I think what we may be seeing on that page is a sort of Argentine assumption that the domestic workers one would hire here are already qualified for residency because the vast majority would be coming from Mercosur countries. For those not from Mercosur countries they put the price for a non-Mercosur resident in the text, but then referred (Mercosur or non-Mercosur) to the standard residency process, which makes me think they would still have to qualify under a residency program (for which AFIP is not responsible).

And the Mercosur residents wouldn't have to have a contract at all. They don't get a work visa by contracting with a company, ever, to get residency, their "program" is being a Mercosur resident, whether they end up even working or not.

A worker from any non-Mercosur country would indeed have to have a contract and sponsorship from a company here that is set up to hire foreign workers and get them a work visa or temporary residency.

There are thousands and thousands of Mercosur immigrants who do not regularize themselves and the majority work as domestic workers or wash laundry or cut veggies in chinese (as they are called here, but any asian origin is what I refer to) restaurants or work in chinese supermarkets stocking shelves, or work in verdulerias, or as construction workers - all in black for the most part. Many simply don't bother to get residency. The government has been for years on the kick to register and put in the white specifically domestic laborers and I think that might be one reason AFIP itself has the page about how to get foreign domestic workers a DNI and CUIL, so they can be put in the white and pay taxes. But referring to the AFIP pages is a bit problematic since they aren't the immigration service.

I have a pretty good understanding of the requirements for Mercosur residents (we've gotten residency for some 12 Paraguayans over the last few years and are about to do one more). I have a lot of expat friends who want to get residency and there are only a couple of ways that it can be done normally and most of them don't qualify.

I have one friend, for example, that was even thinking about getting married (a gay marriage - he doesn't trust a woman here, he says, because of the results of the marriage laws on his possessions, but felt a guy would be easier to deal with and he knows someone who would have been willing). He looked into ways to get residency through work contracts (very difficult for his skill set at the least to find a company who would do it) and I would have thought that something like domestics would have come up in his research and discussion with the lawyer he was consulting with had their been something specific about domestic workers - we have a friend who would have hired him in such a capacity I'm sure.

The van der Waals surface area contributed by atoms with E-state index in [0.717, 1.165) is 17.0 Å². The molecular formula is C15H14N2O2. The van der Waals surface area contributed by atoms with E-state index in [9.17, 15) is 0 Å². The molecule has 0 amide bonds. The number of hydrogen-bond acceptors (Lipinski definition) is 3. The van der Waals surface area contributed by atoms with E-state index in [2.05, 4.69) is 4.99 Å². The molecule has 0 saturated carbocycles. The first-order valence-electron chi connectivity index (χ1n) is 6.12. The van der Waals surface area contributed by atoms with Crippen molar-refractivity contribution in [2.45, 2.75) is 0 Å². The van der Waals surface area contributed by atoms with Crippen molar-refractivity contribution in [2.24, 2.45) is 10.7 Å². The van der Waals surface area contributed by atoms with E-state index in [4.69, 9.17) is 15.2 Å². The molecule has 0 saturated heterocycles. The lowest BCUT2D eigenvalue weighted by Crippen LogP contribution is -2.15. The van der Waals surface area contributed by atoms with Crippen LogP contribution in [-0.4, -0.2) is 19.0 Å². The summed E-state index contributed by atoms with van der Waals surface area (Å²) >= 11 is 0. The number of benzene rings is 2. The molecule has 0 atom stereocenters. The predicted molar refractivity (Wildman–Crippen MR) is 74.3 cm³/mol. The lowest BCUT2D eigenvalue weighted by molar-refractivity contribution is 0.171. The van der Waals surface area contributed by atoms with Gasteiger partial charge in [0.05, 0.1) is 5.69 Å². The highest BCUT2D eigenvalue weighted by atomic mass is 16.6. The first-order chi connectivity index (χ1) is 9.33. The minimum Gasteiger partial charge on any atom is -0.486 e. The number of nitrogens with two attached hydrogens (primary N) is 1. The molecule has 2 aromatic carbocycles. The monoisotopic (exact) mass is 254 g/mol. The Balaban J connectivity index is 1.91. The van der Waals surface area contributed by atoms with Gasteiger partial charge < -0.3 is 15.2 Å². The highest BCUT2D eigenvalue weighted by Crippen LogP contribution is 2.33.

My buddy ended up deciding to go the citizenship route and has hired a lawyer to proceed.

I could be 100% wrong on this - I have heard there are countries that allow families to bring in a domestic worker to accompany a family with visas (for tourism, not sure about residency though), for example. It's very possible there is a program I haven't heard of related to residency and non-Mercosur domestic workers here.

Maybe bajo_cero has a comment on this?
 

Noruega

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ElQueso, thanks so much for another thorough and excellent answer! I understand it much better now! Interesting to learn how it all works. I think my friends' best option is to have the au pair come and then either overstay, exit and enter the country, or enroll in a Spanish program that would qualify for a student visa.
 

ElQueso

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I think you've got it. It may be a mixture of all of that.

Also, if she overstays, when it comes time to apply for a visa or a residency program, I don't think the fact that she's overstayed is a problem, as far needing to leave and come back in. As I understand things (a lot of good stuff bajo_cero wrote and my experience), you're not "illegal" here when you've overstayed. you're "irregular". Obviously you can't work in the white, but you can go to school and do just about everything else without fear that you're going to be deported if caught doing something or not flying low enough on the radar. In fact, the most likely point of problem (aside from getting arrested - something criminal!) is leaving and entering the country on "visa runs" (even though that's very unlikely as well).

When it's time to apply for regularizing her status, immigrations doesn't seem to care if you've overstayed.